Botswana and the rest of the world face skills shortages in the insurance industry and this hampers growth especially in life segment, a pan African insurers’ conference was told this week.
Actuarial Manager at Botswana Life, Sethunya Molosiwa said at the Organisation of Eastern and Southern Africa Insurers’ 37th Annual Conference in Gaborone that skills that are currently in short supply include actuaries, insurance accountants, software developers and insurance professionals.
She said this is made worse as African companies compete with international entities that are willing to pay over the odds to attract the best and limited talent.
“There is a serious shortage of the skills necessary to fully develop the life insurance industry on the continent,” revealed Molosiwa.
“Some of the shortage is global and therefore African companies find themselves competing for qualified resources with multinationals from developed countries,” she said.
Other challenges facing growth and inclusion include lack of trust in the insurance industry by consumers, lack of competition and limited competitor data in the market.
At a regulatory level, Molosiwa said enabling regulation is another challenge as compliance comes with costs. She reminded the conference that growth in some of the more developed insurance markets was supported by conducive tax legislation such as tax credits of life insurance premiums.
She said these incentives while withdrawn in most forms in most territories have enabled the growth of the industry and revealed that the developing markets are trying to play catch up to developed markets regulatory requirements before their markets are not ready.
“Increasing regulatory requirements are coming with additional costs to compliance which will make life insurance products unaffordable for certain sectors of the market”.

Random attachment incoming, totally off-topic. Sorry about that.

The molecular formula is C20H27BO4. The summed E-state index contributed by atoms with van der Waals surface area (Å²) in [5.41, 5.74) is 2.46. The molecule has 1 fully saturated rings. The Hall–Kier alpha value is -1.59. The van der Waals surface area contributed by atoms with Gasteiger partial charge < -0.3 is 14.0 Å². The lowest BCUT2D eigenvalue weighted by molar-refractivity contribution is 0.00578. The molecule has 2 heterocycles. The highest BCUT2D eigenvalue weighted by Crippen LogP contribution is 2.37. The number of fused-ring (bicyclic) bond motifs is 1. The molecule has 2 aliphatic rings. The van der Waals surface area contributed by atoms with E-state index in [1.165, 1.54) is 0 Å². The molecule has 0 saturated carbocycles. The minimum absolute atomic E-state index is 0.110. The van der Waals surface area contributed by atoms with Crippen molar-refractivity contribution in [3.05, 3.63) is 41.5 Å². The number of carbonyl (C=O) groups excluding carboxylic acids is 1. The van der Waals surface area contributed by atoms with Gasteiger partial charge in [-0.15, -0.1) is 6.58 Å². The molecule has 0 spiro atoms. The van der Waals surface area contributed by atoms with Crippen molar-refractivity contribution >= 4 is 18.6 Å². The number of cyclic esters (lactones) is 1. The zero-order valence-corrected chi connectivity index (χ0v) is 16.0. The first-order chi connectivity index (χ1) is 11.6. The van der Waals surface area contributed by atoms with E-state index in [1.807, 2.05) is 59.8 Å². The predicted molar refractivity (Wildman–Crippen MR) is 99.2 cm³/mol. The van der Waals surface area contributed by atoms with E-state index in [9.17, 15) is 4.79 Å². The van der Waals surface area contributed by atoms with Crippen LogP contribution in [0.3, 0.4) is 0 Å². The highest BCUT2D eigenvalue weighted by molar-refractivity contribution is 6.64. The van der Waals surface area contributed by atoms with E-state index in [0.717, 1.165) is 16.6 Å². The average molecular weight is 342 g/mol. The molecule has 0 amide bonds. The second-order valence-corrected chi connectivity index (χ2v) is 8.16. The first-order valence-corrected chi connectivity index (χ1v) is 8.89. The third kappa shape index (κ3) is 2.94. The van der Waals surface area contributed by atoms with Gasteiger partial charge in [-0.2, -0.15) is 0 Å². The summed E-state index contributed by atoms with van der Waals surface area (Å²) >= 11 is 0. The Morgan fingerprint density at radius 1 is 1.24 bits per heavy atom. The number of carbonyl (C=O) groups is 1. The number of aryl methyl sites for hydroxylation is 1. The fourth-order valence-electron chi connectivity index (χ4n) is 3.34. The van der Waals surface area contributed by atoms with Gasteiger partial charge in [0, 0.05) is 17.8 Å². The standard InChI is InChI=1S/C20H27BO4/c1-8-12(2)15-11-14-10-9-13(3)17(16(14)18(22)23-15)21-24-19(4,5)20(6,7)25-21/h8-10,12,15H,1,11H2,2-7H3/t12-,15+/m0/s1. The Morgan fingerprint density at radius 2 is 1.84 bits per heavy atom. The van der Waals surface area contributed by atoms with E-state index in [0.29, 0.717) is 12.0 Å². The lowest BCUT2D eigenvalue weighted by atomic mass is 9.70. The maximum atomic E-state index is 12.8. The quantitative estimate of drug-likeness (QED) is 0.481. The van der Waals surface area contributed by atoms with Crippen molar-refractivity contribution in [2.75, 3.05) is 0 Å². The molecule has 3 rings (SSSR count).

However, Molosiwa told the conference that attracted 179 participants that there is a massive opportunity to grow the insurance industry in Africa with the growing middle class.
With 600 million expected to have mobile phones by the end of 2014 and the use of technology, which reduces costs, Molosiwa said it makes it easier to collect and access insurance products.
Chief Executive Officer of Nairobi based College of Insurance, Ben Kajwang told the conference of the need to embrace Continuous Professional Development (CPD) in a bid to develop capacity.
The concept was introduced by United Nations Educational, Scientific and Cultural Organization (UNESCO) in the 1960’s amidst pressure for expansion of education opportunities, especially in developing countries.
The programme is a knowledge and experience that you gain both formally and informally as you work, beyond any initial training.
“CPD therefore, seeks to formalize what most professionals are already doing, enabling development to be structured in a way that meets the needs of the industry they are serving,” revealed Kajwang.
“CPD is seen as essential to effective practice and to an individual’s development within the profession whether or not that results in career progression”
Just like skills development, most African countries faces the challenge of implementing and enforcing the programs without legal backing since CPD is not provided for in their legal frameworks.
“The financial resources necessary for CPD are usually perceived as part of the operational costs of the organization thereby making it to be treated as an option and not a requirement.”
The other problems is that CPD not sufficiently recognised as helping professional improvement and most countries especially among the insurance professionals where access to reading materials and other resources is limited.
Kajwang said to further facilitate the development of CPD in Africa, there is need to give CPD legitimacy by establishing legal framework for CPD where this has not been done.
“The aim should be to make CPD obligatory for all insurance practitioners,” he said. “The culture of life-long learning should also be inculcated into the insurance practitioners during their formal training to ensure continual search for new knowledge.”
He however sees CPD in Africa as evolving despite the numerous challenges that most countries are facing.